The minister said the dozens of fresh diagnoses reported on Sunday showed the virus was spreading at a worrying rate.
There are simmering tensions in the state’s tourism hotspots as holidaymakers arrive in droves.
Signs have been erected throughout the Mornington Peninsula telling tourists “COVID-19 ain’t no holiday – go home” and “you should’ve stayed in Aspen”.
The community was already furious after wealthy residents failed to adhere to self-quarantine measures after a ski trip in Aspen. Melbourne high-society circles in Portsea, Sorrento and Toorak are among the top areas for coronavirus outbreaks in Victoria.
The Rye businessman said the influx of tourists has been good for his small business, but it could be disastrous for the area.
A total of 41 cases of coronavirus had been confirmed by Sunday in the Mornington Peninsula local government area – the second-highest total of any Victorian area.
“I would say today 80 per cent of our business has been from tourists,” the man said.
“If you’ve got this number of visitors here at the moment, can you imagine what it will be like at Easter if things aren’t shut down.”
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The business owner said it wasn’t just young people who were flouting the warnings to stay at home.
“We’re seeing retirees out and about in their Range Rovers and Porsches not giving a shit,” he said.
“The majority of the locals down here are really pissed off. Not only are these tourists clearing out our supermarkets, locals can’t even go for a walk around the block any more because there are so many people around.”
However, not everyone was wishing the tourists away.
“We need the tourists down here,” one cafe owner in Blairgowrie said.
“We rely on people coming down here for our business to stay viable.”
Police will continue to patrol tourism hot spots and enforce strict new social-distancing and quarantine regulations as people continue to flood into holiday destinations.
Beaches were shut down across the state on Saturday night after crowds flocked to the ocean from the Surf Coast to Gippsland as the weather warmed up.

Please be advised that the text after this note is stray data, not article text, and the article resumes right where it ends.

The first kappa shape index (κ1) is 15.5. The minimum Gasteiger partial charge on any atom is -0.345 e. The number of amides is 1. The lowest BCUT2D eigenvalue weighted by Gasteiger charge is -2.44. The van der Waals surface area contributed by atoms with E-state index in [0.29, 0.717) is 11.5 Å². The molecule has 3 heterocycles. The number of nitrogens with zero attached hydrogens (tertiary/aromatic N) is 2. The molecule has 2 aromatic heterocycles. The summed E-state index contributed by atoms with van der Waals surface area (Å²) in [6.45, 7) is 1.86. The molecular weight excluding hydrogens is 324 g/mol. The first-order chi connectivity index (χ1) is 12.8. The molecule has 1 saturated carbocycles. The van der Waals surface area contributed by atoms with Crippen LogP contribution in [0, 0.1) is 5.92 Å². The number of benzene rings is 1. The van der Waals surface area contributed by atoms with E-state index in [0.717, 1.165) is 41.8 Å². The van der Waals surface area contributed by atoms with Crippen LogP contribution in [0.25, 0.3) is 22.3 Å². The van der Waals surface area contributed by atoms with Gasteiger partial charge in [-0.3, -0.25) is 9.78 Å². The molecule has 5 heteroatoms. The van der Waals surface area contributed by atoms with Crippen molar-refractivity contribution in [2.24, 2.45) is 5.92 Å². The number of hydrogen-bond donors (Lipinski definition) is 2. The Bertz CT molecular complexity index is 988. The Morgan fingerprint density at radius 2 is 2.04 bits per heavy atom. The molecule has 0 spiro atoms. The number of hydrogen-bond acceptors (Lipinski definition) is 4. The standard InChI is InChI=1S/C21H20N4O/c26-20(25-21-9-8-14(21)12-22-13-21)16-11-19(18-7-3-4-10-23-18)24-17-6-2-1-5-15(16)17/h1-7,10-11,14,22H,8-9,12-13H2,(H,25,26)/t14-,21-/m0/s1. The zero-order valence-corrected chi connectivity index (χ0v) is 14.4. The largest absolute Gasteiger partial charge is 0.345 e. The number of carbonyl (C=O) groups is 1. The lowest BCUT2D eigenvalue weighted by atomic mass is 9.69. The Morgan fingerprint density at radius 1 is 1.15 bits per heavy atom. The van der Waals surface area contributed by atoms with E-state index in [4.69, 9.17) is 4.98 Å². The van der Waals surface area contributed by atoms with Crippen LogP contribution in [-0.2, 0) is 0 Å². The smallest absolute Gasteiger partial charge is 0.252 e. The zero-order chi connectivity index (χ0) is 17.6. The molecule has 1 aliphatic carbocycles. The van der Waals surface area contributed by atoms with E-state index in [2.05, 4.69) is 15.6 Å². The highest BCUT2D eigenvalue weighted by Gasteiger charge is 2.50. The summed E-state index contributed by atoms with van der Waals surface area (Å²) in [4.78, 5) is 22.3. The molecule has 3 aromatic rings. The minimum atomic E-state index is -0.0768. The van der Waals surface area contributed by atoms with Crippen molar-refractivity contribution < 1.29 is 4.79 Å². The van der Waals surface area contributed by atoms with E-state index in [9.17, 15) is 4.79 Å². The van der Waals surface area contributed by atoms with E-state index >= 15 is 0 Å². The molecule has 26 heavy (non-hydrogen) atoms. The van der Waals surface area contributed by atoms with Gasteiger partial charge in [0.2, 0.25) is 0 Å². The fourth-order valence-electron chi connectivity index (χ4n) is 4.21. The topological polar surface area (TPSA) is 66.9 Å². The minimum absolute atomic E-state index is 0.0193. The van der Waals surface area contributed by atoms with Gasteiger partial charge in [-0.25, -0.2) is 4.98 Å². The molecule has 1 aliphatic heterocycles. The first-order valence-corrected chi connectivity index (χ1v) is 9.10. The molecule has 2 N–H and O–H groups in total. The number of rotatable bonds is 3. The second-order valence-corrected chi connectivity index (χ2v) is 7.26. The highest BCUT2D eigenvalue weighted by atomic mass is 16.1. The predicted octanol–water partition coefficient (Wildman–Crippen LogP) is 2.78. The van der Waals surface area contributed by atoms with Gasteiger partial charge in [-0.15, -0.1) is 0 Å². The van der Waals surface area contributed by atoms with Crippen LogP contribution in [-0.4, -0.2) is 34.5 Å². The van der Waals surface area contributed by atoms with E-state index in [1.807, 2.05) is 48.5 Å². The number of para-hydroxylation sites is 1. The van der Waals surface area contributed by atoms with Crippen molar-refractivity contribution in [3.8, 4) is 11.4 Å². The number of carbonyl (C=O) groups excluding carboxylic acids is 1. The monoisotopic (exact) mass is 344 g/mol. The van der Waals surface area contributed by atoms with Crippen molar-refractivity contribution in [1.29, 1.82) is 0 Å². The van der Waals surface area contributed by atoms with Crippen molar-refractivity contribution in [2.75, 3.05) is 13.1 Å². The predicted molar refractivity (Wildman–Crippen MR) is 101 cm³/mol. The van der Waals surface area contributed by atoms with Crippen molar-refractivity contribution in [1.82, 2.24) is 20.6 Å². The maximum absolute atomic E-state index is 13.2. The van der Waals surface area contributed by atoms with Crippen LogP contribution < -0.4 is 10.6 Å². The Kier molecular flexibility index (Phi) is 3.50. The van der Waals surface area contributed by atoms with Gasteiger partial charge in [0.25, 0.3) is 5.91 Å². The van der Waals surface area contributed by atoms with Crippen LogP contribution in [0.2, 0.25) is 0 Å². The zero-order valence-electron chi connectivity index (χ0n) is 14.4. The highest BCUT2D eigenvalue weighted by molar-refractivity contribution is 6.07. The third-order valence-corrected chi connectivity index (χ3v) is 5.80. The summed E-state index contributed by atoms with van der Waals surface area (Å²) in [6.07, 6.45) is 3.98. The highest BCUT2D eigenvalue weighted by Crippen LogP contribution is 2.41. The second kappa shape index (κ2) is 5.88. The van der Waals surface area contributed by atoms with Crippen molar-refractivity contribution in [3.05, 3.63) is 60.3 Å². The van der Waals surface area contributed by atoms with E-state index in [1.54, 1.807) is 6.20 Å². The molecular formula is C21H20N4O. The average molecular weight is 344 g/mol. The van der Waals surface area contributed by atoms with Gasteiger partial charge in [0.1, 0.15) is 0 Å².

On Phillip Island, resident David Wilson said visitors continued to ignore the stay-at-home advice, with camping spots continuing to fill up and Airbnbs “as busy as ever”.
“There seems to be a lot of people who just don’t understand the seriousness of this … I’d actually like to see all the Airbnbs banned in holiday areas to stop the influx into these communities,” he said.
In Walhalla, east of Melbourne, one resident said the small population was “begging people to stay away”.
“Vehicles, especially 4WDs, are pouring through and into Walhalla … but groups are claiming it is their right to camp, and the best thing to do.”
Another resident on the Mornington Peninsula said many people were treating the new restrictions as a joke.
“All day [there are] cars, boats, people and jet skis everywhere. They are not locals. Why are people not taking this seriously,” said one resident, who did not wish to be named.
Individuals caught breaking social-distancing and quarantine rules face fines of up to $1652, or $9913 for businesses.
Despite reports of mass gatherings on several beaches across the state on Saturday, including on the Surf Coast and Mornington Peninsula, which were closed later in the day, police said they had not issued any fines for breaches of COVID-19 regulations as of 3pm on Saturday.
On Sunday, police would not comment on whether any particular areas would be targeted in a bid to avoid further mass gatherings.
“We have seen the vast majority of the community treat this issue with the seriousness it deserves up until this point,” Commander David Clayton said.
With Cameron Houston
Rachel covers general and breaking news for The Age.
Noel Towell is State Political Editor for The Age